Directors and Officers Liability:
If the market is incorporated as a nonprofit, you may want to consider Directors and Officers Liability insurance to protect your board of directors in the event of a lawsuit. Even though nonprofits don’t have shareholders, they can still be sued by members, donors, current and former staff, government agencies, or individual board members. Learn more about the D&O Policy made available to FMC members through Campbell Risk Management here.
Workers Compensation and Unemployment Insurance:
Markets that hire employees will have to look into worker compensation and unemployment insurance. Check with the laws specific to your state for more information.
Incorporation as Risk Management:
Zachary Lyons from the Seattle Farmers Market Association notes that it is a good idea to think about incorporating your market organization such as through an LLC, corporation, or nonprofit as it can help protect the individual staffers, volunteers, and board members from liability if the market itself gets sued. He explains that, “in essence, the act of incorporation is like another level of insurance protection.” If you are considering incorporation, be sure to be familiar with incorporation laws pertaining to your state.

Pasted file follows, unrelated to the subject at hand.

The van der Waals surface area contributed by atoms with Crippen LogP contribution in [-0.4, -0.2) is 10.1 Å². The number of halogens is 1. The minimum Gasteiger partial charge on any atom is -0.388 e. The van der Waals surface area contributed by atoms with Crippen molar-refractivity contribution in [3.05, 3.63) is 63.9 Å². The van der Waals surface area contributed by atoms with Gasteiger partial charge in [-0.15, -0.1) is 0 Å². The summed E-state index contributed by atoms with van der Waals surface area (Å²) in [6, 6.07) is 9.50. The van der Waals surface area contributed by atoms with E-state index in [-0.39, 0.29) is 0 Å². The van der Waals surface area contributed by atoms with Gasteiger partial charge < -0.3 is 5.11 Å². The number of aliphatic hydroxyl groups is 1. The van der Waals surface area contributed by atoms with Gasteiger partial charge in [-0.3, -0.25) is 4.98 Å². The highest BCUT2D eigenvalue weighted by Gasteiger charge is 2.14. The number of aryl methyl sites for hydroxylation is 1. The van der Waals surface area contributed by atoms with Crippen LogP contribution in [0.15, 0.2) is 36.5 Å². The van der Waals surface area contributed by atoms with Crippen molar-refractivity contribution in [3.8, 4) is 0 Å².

Where should we get insurance?
A private insurance agency will be able to offer these types of insurance policies for your market, but first, check to see if your state’s Farmers Market Association offers a policy or suite of policies for their members at a special group policy rate. In addition, your local department of agriculture or farm bureau may have a group rate. As purchasing insurance can be a large expense, make sure you fully understand what is included in the policy and be sure to shop around for the best price before purchasing. FMC has worked with Campbell Risk Management to make affordable farmers market specific market liability, producer liability, and Directors and Officers Insurance policies available to its members.
While insurance is very important to protect your market and your vendors from a lawsuit in case something happens, do not forget about prevention! It is important to take the necessary steps to ensure safety at your market so you won’t have to use your insurance policies. Take a look at the FAQ Are there certain things that we can do to reduce the likelihood of someone getting hurt or sick at our market?, below.
Additional Resources from the Library: